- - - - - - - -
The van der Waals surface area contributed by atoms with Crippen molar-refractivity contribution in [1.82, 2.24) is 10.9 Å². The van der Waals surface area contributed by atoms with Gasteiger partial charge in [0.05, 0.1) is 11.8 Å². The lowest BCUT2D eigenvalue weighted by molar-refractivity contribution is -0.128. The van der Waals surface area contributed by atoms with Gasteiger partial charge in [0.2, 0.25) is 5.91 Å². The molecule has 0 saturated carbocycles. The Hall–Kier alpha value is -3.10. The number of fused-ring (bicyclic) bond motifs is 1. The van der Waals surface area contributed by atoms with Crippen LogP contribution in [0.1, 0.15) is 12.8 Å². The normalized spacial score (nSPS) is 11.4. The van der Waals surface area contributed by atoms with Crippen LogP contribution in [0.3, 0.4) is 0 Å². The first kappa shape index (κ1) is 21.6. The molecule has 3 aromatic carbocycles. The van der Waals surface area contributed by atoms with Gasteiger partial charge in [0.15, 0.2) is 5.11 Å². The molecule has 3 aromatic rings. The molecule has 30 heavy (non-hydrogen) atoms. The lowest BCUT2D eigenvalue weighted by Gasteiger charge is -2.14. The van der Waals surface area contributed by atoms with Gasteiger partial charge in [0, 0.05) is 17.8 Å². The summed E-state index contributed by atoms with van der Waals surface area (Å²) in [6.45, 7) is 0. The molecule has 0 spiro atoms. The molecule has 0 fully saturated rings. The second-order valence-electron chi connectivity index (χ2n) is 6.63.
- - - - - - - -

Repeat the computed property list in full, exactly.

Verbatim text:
The van der Waals surface area contributed by atoms with Crippen molar-refractivity contribution in [1.82, 2.24) is 10.9 Å². The van der Waals surface area contributed by atoms with Gasteiger partial charge in [0.05, 0.1) is 11.8 Å². The lowest BCUT2D eigenvalue weighted by molar-refractivity contribution is -0.128. The van der Waals surface area contributed by atoms with Gasteiger partial charge in [0.2, 0.25) is 5.91 Å². The molecule has 0 saturated carbocycles. The Hall–Kier alpha value is -3.10. The number of fused-ring (bicyclic) bond motifs is 1. The van der Waals surface area contributed by atoms with Crippen LogP contribution in [0.1, 0.15) is 12.8 Å². The normalized spacial score (nSPS) is 11.4. The van der Waals surface area contributed by atoms with Crippen LogP contribution in [0.3, 0.4) is 0 Å². The first kappa shape index (κ1) is 21.6. The molecule has 3 aromatic carbocycles. The van der Waals surface area contributed by atoms with Gasteiger partial charge in [0.15, 0.2) is 5.11 Å². The molecule has 3 aromatic rings. The molecule has 30 heavy (non-hydrogen) atoms. The lowest BCUT2D eigenvalue weighted by Gasteiger charge is -2.14. The van der Waals surface area contributed by atoms with Gasteiger partial charge in [0, 0.05) is 17.8 Å². The summed E-state index contributed by atoms with van der Waals surface area (Å²) in [6.45, 7) is 0. The molecule has 0 spiro atoms. The molecule has 0 fully saturated rings. The second-order valence-electron chi connectivity index (χ2n) is 6.63.